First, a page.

Shelves: science, brain-stuff
New is a lovely pop psychology read; not as good as Gallagher's Rapt, which remains one of my favourites, but good nonetheless. In it, Gallagher tackles three things. The first--why are humans obsessed with the new?--she brings back to our evolutionary period on the African Savannah, of course, and how having a constant eye open for threats and opportunities is a pretty good survival strategy. Her discussion here about why we differ in our preference for novelty and how those differences play ou ...more
Aug 23, 2012 Molly rated it liked it  ·  review of another edition
Picked up "New" because I thoroughly enjoyed Gallagher's book, "Rapt," which remains a favorite on my non-fiction list. "New" is really a sidebar to the theme developed in "Rapt,” what was how to focus ones attention on the things that matter (and the science of why our brains resist doing so!). Aristotle said that "we are what we repeatedly do," and if "Rapt" is about how to ignore the distractions that keep us from doing what matters, "New" is about the distractions themselves.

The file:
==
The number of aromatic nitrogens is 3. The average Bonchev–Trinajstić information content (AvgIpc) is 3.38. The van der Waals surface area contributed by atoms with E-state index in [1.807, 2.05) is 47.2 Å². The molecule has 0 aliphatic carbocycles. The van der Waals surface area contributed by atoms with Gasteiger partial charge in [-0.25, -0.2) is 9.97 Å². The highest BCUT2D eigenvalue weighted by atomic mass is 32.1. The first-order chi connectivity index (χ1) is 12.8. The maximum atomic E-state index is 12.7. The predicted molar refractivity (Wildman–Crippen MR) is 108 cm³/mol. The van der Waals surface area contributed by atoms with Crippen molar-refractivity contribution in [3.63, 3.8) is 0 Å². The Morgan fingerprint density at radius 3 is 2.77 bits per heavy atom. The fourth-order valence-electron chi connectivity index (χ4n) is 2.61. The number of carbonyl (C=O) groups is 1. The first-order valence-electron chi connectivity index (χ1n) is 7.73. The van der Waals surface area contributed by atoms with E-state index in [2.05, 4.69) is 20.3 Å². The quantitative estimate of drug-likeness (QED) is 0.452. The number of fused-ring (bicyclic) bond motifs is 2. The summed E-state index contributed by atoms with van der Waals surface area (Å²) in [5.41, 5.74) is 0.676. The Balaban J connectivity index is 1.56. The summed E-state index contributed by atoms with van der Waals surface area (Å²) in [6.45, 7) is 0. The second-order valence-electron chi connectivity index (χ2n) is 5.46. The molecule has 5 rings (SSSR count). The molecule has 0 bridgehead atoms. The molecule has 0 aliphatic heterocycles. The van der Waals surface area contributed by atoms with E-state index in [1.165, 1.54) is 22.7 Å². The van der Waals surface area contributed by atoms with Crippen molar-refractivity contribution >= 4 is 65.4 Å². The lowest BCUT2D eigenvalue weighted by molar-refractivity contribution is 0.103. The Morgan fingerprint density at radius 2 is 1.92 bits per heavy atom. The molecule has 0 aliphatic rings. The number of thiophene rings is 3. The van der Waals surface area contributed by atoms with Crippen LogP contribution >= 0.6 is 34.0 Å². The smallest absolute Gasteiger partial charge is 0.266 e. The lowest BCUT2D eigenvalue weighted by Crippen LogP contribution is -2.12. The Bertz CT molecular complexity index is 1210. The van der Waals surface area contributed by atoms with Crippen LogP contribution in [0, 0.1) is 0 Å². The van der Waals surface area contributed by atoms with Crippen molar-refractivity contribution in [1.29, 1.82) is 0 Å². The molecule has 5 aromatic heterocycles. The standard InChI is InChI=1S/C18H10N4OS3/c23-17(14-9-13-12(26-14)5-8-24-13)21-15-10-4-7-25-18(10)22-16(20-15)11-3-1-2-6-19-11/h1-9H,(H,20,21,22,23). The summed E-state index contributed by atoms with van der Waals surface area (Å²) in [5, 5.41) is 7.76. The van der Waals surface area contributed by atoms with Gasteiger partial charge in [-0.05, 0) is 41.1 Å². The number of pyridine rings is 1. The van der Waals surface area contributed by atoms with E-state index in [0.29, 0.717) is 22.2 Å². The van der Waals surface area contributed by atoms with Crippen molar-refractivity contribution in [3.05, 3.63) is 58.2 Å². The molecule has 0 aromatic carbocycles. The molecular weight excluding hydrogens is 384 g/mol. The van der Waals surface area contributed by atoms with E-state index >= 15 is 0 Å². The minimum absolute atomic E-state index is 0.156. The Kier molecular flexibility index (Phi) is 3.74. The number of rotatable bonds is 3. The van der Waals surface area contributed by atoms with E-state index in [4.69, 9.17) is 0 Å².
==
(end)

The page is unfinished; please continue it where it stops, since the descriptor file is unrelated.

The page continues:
Not just email,
May 16, 2016 solilyquize rated it did not like it
I tried. I got to page 100. I barely even got through the first chapter, which was painful enough. It read like a high school textbook. So dry and so fact filled. But the facts were not even remotely interesting - at least not to me. Very redundant. Very flat. Didn't care for the verbiage or the writing style. This book was just not for me. Not at all.
Dec 29, 2011 Julie rated it did not like it
meh...ironically, i didnt encounter any new insights fom this book.
Ryan Miller
Apr 05, 2012 Ryan Miller rated it really liked it
My notes:

"New argues that our rewards will far outweigh our frustrations if we stay true to the evolutionary purpose of our neophilia, or affinity for novelty: to help us adapt to, learn about, or create the new things that matter, while dismissing the rest as distractions.